Piano Concerto No.27 in B flat, K595
Symphony No.4 in E flat (Romantic) [“Second version of 1877/8 Nowak Edition, published 1953, with 1880 Finale”]
Maria João Pires (piano)
London Symphony Orchestra
Reviewed by: Douglas Cooksey
Reviewed: 14 June, 2011
Venue: Barbican Hall, London
Standing in at short notice for the indisposed Murray Perahia, Maria João Pires offered Mozart’s final piano concerto as a replacement for Schumann’s sole example. Mozart’s last thoughts on the piano concerto are sometimes treated with valedictory reverence as though profundity can only be achieved through world-weariness of utterance. The truth is that, like gazing intently at the still surface of a lake at sunset, one knows intuitively that much lies beneath it but appreciates the scene without necessarily being able to see below the surface. Without recourse to artifice or point-making Pires and Bernard Haitink allowed the music to speak for itself. Tempos were particularly well-chosen. The slow movement flowed naturally (but was intruded upon by a mobile phone ringing from within the orchestra!) whilst the finale had an unforced playfulness. There was too a luminous beauty to Pires’s sound, warm, and clear as a bell. This was a profoundly satisfying performance.
The ‘Romantic’ Symphony was billed with a description of almost Brucknerian amplitude and further expanded in the programme note: “That year (1880) also saw the successful Viennese premiere under Hans Richter. In 1886 Bruckner made a number of relatively minor modifications for a New York performance conducted by Anton Seidl. It is Nowak’s publication of this version that Bernard Haitink has chosen to perform.” Haitink’s reputation as a custodian of Bruckner is second to none. He undoubtedly gets the whole picture – tempo relationships work, movements hang together, and the sound and balances are echt. Ironically though, and allowing that LSO brass could be too loud, on this occasion it was individual moments of detail which registered with greatest force; seldom has one heard the violas’ long winding threnody in the slow movement played with greater eloquence, or the scherzo’s floodgates finally open to greater effect.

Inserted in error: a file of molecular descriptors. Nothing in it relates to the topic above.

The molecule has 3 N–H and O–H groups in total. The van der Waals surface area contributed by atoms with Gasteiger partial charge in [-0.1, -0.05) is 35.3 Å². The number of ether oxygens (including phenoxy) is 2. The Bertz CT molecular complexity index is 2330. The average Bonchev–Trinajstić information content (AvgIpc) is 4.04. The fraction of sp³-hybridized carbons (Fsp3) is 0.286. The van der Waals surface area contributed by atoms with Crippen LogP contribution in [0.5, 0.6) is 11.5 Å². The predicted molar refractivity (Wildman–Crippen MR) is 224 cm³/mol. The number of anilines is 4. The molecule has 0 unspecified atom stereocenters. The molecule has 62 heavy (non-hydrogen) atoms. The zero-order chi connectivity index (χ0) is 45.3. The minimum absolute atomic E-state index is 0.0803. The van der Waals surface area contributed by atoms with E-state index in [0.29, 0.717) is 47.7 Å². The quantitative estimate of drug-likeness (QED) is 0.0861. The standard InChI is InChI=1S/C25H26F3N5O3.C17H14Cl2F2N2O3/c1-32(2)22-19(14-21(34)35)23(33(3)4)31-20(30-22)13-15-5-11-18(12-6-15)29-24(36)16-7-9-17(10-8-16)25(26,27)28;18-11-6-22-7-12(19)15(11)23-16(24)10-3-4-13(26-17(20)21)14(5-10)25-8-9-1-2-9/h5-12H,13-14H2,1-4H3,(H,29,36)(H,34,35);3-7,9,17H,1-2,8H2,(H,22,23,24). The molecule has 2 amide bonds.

In fact, for at least three quarters of its duration – the last three movements – this was an extremely fine performance, but some way short of a great one. The first movement in particular felt closely observed rather than fully experienced as though one were standing at a distance from the music. Bruckner may be serious business but there is also a gemütlich unaffectedly songful quality which only surfaced intermittently here. Treated with such beetle-browed reverence it was all-too reminiscent of those interminably austere church services of one’s youth. Seldom, even at moments as magical as the lead-in to the first movement’s coda, did one experience the frisson of homecoming or any surge of spontaneous affection. As a consequence – despite many fine individual contributions, notably David Pyatt’s enviably secure horn-playing and Edward Kay’s plangent oboe solos – it felt like a long listen, Bruckner heard in an unadorned church in Delft rather than the Baroque splendour of St Florian.